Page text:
My clients wanted to create a holiday house that would be a legacy to the family for generations to come. This was to be a house that would be full of fun and laughter and shared memorable family holidays.
This is a multi-generational holiday house for my clients, their own parents, their daughters with their partners and their children. It’s right on the marina and it’s open to public areas on three sides.
My clients are a community minded people and they recognised that any building on this site served as a ‘gateway to the nautical traffic of the Mandurah inlet, along with the building being a ‘bookend’ to the rest of the marina housing. They wanted the building to have a positive impact on the whole marina and it needed to reflect its location. The clients wanted this home to be maintenance free which is pretty challenging in that environment.
We designed the house on three levels. Grandparents and grandchildren are on the top level. Parents and the children are at the mid-level. The ground floor is for Great Grandparents and guest accommodation, or a spill over space for older children as become teenagers.
The challenge with the site was that it is quite compact. It’s only eleven metres wide and twenty-two metres long. I maximised the potential on the site-to-build area. It’s a rectangular box. This is carved out to create balconies. The building uses a concrete express frame. There are infill panels of timber that will allowed to weather. The concrete itself is a grey concrete that’ll be just left in it’s natural state. All the materials will not need any maintenance.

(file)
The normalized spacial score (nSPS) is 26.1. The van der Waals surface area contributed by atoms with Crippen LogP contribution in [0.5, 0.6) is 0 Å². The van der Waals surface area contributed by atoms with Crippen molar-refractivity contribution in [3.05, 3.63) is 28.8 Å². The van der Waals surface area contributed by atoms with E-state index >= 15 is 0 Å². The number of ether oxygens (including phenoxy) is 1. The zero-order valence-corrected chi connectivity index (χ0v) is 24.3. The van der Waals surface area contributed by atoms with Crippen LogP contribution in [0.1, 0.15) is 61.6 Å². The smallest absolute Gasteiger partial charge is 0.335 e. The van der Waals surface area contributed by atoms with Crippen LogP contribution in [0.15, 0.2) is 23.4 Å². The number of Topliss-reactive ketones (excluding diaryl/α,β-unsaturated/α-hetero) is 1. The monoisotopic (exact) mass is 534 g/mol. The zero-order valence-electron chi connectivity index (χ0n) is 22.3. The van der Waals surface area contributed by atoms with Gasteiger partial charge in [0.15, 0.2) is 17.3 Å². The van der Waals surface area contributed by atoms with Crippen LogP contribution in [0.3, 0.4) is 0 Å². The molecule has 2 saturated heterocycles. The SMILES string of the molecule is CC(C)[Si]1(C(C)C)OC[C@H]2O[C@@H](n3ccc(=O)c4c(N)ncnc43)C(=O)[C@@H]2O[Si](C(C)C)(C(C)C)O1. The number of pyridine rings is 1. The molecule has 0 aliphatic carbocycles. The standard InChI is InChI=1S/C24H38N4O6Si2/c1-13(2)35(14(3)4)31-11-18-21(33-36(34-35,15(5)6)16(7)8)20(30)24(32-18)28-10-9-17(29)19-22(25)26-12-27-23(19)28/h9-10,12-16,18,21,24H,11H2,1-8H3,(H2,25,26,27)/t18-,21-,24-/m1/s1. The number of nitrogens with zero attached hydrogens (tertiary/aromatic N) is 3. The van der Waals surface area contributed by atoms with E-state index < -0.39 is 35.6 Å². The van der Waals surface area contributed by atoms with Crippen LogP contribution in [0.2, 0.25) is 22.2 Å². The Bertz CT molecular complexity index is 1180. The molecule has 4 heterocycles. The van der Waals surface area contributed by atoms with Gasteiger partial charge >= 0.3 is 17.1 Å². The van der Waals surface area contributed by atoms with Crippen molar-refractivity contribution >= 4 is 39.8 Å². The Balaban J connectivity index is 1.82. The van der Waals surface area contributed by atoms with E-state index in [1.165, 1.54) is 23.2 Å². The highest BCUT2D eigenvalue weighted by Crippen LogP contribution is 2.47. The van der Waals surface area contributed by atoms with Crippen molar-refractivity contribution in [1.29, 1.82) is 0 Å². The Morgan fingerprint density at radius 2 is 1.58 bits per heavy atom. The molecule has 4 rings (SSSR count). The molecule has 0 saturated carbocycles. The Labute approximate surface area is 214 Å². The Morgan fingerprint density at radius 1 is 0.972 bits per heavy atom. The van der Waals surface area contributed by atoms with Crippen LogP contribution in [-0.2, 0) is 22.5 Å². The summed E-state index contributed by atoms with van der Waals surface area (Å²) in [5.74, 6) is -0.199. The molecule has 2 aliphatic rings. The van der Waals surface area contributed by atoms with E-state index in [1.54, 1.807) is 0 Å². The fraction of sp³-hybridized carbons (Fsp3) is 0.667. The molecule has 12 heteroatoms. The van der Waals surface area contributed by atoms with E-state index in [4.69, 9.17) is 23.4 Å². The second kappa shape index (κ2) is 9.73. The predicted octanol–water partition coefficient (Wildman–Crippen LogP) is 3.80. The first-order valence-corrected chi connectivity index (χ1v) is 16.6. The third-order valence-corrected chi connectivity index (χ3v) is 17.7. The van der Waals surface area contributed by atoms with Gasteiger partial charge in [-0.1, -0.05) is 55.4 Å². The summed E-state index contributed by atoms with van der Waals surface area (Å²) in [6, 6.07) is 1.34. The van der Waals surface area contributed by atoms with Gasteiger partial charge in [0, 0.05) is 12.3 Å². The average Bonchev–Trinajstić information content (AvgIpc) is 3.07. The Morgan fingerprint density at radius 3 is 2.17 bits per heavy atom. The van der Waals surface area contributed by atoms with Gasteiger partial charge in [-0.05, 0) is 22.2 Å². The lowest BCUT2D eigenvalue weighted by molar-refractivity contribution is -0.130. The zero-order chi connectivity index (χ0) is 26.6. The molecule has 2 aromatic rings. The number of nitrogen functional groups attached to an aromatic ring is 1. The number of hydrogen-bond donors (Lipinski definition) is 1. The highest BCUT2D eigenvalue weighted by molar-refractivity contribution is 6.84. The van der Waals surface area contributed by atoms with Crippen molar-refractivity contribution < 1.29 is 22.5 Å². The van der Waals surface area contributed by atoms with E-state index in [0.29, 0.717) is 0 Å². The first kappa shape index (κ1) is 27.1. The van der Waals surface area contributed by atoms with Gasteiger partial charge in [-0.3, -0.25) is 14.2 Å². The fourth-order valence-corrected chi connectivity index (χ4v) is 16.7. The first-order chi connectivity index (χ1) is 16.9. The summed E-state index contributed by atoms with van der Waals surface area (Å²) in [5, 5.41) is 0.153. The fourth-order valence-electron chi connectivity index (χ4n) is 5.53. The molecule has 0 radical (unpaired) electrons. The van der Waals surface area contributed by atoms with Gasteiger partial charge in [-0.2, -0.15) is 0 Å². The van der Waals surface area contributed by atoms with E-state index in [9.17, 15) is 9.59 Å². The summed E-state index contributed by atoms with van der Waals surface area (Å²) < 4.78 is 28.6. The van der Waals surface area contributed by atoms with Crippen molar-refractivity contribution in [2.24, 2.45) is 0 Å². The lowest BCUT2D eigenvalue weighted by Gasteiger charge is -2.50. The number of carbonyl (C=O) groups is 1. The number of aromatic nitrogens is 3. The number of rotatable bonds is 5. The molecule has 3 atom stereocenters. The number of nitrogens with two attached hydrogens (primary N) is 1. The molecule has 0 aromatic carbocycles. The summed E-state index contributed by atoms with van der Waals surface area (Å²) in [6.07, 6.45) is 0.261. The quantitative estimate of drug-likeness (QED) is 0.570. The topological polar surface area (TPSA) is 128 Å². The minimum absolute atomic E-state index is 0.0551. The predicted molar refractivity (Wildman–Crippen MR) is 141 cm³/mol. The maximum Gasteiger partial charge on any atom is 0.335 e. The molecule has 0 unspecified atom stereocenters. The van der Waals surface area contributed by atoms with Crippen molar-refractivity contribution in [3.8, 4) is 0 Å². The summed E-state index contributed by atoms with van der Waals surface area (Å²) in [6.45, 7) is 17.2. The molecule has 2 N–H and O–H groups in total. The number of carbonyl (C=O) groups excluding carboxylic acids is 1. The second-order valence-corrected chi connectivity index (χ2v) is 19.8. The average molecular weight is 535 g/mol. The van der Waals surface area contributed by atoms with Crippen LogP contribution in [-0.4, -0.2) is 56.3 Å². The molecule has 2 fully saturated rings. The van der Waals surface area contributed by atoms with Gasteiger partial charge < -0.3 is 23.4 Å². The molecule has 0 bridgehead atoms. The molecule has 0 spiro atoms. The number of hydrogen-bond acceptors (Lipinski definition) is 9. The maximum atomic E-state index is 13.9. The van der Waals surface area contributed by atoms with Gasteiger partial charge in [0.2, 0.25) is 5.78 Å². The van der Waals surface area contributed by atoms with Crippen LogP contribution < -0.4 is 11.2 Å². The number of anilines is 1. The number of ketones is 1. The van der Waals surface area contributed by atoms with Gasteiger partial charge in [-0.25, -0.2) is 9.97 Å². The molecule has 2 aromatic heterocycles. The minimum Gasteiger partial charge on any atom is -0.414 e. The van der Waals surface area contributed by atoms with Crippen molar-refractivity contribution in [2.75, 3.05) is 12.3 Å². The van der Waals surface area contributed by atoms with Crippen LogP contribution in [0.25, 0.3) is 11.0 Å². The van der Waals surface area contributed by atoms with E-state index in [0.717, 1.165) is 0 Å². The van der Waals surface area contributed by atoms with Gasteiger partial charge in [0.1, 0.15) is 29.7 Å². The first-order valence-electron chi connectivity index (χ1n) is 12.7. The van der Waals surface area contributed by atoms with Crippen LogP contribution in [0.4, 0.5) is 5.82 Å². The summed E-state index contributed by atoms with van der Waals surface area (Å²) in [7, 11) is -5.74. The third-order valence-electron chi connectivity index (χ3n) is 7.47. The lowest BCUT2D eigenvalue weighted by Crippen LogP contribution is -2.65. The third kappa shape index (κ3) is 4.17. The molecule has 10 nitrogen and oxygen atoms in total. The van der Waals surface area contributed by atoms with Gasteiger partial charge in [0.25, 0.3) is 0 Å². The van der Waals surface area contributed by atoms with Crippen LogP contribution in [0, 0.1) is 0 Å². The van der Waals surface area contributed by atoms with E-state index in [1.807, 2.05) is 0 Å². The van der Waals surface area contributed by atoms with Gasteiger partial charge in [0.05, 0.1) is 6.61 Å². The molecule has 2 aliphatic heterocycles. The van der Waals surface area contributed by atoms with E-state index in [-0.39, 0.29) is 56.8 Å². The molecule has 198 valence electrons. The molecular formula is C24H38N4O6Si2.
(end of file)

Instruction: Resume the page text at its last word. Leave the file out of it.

The grey tones are countered by splashes of colour. There are colourful aluminium awnings. There are also retractable sun and wind censored roller blinds in three colours. These reflect the colours of nautical flags and sails. There is sculpture planned for the space with a nautical theme.
One of the challenges was sun. I wanted to get the beautiful sun into the building when it was wanted. I also wanted to keep out the western sun. For these reasons the blinds became a prominent feature. There’s a high-level skylight running north south on the building. This means the morning light gets into the heart of the building. There’s a void between the top two floors to let that light filter down into the centre of the building.
It’s quite a fun building which was an important aspect of my clients brief. We’ve tried to make it a holiday home as a point of difference to the suburban living. It’s deliberately playful. I think of the house as a piece of sculpture that drew on its nautical location.
The high-level roof is quite playful in itself. It’s has a fluid undulating curve plan form of poured concrete with a red tint in the concrete. The red cloud roof that hovers over the holiday house reflects the frequent dramatic red cloud sunsets that we experience on the west coast of Australia over the Indian Ocean.
Inside the house a central void allows light from the eastern highlight windows to bring sunlight down through the centre into the floors below. This void also connects the family between levels. My clients can work from their study area the top floor while remaining in touch with the family event son the floor below. They can sit, doing their everyday work while they’re away from the office. They have the marina view at one side, the family below and yet be in an independent space.
The house can be a three storey townhouse. It can open up or close down. The top floor has a sliding door that can close and create the feeling of a small townhouse. If that door is open the owners can be connected to their grandchildren. They can go to the floor below for more general family living.